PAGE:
Using lottery ticket analogies and paper sheet metaphors, data scientist Louis Penafiel discussed dark matter in his virtual presentation “Probing Dark Matter: From Subatomic Scales to Cosmological Scales” on January 28. Penafiel kicked off the NestED speaker series organized by Anthony Kim ’21 and the Oliver Wendell Holmes Library (OWHL). The student-run series highlights experts in the fields of science, technology, art, and design.
“I think my motivation behind NestED and also with this presentation was really about inspiration, about our impact, or our potential impact. I just thought that with this remote setting, with the pandemic, I think a lot of us, including myself, are just losing a bit of sense of purpose because there is this disconnect that happens with the lack of in person interaction, and so what I wanted to do with NestED and with this presentation was really show where our diverse interests can take us,” said Kim.
Dark matter remains an inconclusive subject to scientists, although it comprises almost a fourth of all matter in the universe. In order to help classify this unknown matter, scientists are attempting to discover a “particle periodic table,” according to Penafiel.
“Most of the universe is actually currently unknown so all these particles that we interact with on a daily basis, I say particles but like tables and stuff, me, Earth, stars, all that stuff actually makes up around 4.65 percent of the mass energy of the universe, and dark matter is like five times that, up to 24 percent,” said Penafiel.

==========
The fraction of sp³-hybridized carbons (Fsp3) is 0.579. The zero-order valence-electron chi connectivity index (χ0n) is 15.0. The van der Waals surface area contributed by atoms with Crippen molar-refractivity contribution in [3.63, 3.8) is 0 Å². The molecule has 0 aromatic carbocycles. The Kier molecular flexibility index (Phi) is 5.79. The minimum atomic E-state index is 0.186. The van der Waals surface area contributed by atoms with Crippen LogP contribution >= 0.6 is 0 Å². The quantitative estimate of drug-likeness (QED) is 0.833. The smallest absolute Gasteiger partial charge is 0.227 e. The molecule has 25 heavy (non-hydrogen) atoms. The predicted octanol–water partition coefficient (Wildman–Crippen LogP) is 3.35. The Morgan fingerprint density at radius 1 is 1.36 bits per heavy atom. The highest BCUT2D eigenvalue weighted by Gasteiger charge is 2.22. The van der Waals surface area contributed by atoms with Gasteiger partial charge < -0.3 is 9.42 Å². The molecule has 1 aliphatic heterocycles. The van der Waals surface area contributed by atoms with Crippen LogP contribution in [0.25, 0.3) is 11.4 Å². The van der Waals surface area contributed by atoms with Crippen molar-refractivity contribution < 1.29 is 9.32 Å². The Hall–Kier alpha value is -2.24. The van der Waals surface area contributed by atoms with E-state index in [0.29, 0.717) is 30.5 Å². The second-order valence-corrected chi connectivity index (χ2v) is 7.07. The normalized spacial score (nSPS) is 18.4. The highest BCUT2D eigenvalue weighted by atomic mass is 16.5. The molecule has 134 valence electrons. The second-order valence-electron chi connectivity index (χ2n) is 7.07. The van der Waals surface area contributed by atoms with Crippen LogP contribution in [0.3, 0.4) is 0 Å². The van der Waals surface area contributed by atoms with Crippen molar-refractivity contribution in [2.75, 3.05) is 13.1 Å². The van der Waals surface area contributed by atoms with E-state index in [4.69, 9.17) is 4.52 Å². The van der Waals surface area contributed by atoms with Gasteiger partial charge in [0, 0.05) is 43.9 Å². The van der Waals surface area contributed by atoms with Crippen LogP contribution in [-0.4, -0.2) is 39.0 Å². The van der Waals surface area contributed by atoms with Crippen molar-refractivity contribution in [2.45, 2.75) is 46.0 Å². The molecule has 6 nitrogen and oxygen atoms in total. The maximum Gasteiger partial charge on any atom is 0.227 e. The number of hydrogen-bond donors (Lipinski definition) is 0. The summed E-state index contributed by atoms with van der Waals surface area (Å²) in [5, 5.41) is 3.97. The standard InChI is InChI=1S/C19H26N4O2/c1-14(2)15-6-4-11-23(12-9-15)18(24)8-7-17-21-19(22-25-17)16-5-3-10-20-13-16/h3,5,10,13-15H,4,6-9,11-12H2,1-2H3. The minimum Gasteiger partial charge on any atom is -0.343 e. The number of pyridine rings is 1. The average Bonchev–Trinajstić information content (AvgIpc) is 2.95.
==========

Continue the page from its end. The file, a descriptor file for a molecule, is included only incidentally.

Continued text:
According to Kim, many students who attended the presentation had little to no prior knowledge about dark matter, including himself. However, Kim believes that Penafiel actively defined complex topics and sought to answer all questions. For example, when explaining mass and light in regards to particle physics, Penafiel used a sheet of paper analogy to clarify his point.
“If I have this flat sheet of paper over here, and if I could think of space-time as this flat sheet of paper, anything with mass essentially makes a dip in this flat space, so anything with mass creates a dip in that space-time fabric, I’ll call it. So if I have something coming from this light source that I show here, light gets bent by this change in space-time,” said Penafiel.
For Kim, inviting Penafiel to speak to the Andover community was appealing due to his extensive experience in the interdisciplinary field of cosmology, particle physics, and data science. According to Kim, the next speakers will continue to display NestED’s emphasis on the interdisciplinary.
“With our upcoming speakers—we actually have one this week on Friday— I think I really want to continue kind of shining a light upon different areas. Not just sciences, but also art and design that can really encompass all of our interests and the future that we could be leading to,” said Kim.